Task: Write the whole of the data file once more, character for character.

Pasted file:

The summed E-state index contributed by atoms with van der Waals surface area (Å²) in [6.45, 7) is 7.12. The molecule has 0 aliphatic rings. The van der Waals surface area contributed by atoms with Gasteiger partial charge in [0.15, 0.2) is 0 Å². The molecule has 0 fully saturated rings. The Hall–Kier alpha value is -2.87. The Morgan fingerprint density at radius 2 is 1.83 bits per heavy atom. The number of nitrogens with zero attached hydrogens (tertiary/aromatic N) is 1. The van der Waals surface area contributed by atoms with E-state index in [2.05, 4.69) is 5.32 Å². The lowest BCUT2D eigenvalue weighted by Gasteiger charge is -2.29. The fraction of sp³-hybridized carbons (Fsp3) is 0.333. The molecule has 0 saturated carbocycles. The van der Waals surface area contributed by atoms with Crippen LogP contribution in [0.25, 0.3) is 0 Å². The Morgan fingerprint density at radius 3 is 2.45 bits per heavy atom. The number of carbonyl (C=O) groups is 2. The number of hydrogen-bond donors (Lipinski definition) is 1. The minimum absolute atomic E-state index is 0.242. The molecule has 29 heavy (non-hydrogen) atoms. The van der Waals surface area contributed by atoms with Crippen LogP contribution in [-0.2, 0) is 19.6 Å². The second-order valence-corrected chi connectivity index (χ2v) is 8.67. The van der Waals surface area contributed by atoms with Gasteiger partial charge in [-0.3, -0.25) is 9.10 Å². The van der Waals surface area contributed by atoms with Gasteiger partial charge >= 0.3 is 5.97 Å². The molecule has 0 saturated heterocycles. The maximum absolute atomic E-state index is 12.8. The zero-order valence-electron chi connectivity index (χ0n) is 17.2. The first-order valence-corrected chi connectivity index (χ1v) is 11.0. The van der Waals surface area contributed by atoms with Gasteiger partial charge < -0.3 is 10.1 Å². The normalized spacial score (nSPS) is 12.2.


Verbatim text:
The summed E-state index contributed by atoms with van der Waals surface area (Å²) in [6.45, 7) is 7.12. The molecule has 0 aliphatic rings. The van der Waals surface area contributed by atoms with Gasteiger partial charge in [0.15, 0.2) is 0 Å². The molecule has 0 fully saturated rings. The Hall–Kier alpha value is -2.87. The Morgan fingerprint density at radius 2 is 1.83 bits per heavy atom. The number of nitrogens with zero attached hydrogens (tertiary/aromatic N) is 1. The van der Waals surface area contributed by atoms with E-state index in [2.05, 4.69) is 5.32 Å². The lowest BCUT2D eigenvalue weighted by Gasteiger charge is -2.29. The fraction of sp³-hybridized carbons (Fsp3) is 0.333. The molecule has 0 saturated carbocycles. The van der Waals surface area contributed by atoms with Crippen LogP contribution in [0.25, 0.3) is 0 Å². The Morgan fingerprint density at radius 3 is 2.45 bits per heavy atom. The number of carbonyl (C=O) groups is 2. The number of hydrogen-bond donors (Lipinski definition) is 1. The minimum absolute atomic E-state index is 0.242. The molecule has 29 heavy (non-hydrogen) atoms. The van der Waals surface area contributed by atoms with Crippen LogP contribution in [-0.2, 0) is 19.6 Å². The second-order valence-corrected chi connectivity index (χ2v) is 8.67. The van der Waals surface area contributed by atoms with Gasteiger partial charge in [-0.3, -0.25) is 9.10 Å². The van der Waals surface area contributed by atoms with Gasteiger partial charge >= 0.3 is 5.97 Å². The molecule has 0 saturated heterocycles. The maximum absolute atomic E-state index is 12.8. The zero-order valence-electron chi connectivity index (χ0n) is 17.2. The first-order valence-corrected chi connectivity index (χ1v) is 11.0. The van der Waals surface area contributed by atoms with Gasteiger partial charge < -0.3 is 10.1 Å². The normalized spacial score (nSPS) is 12.2.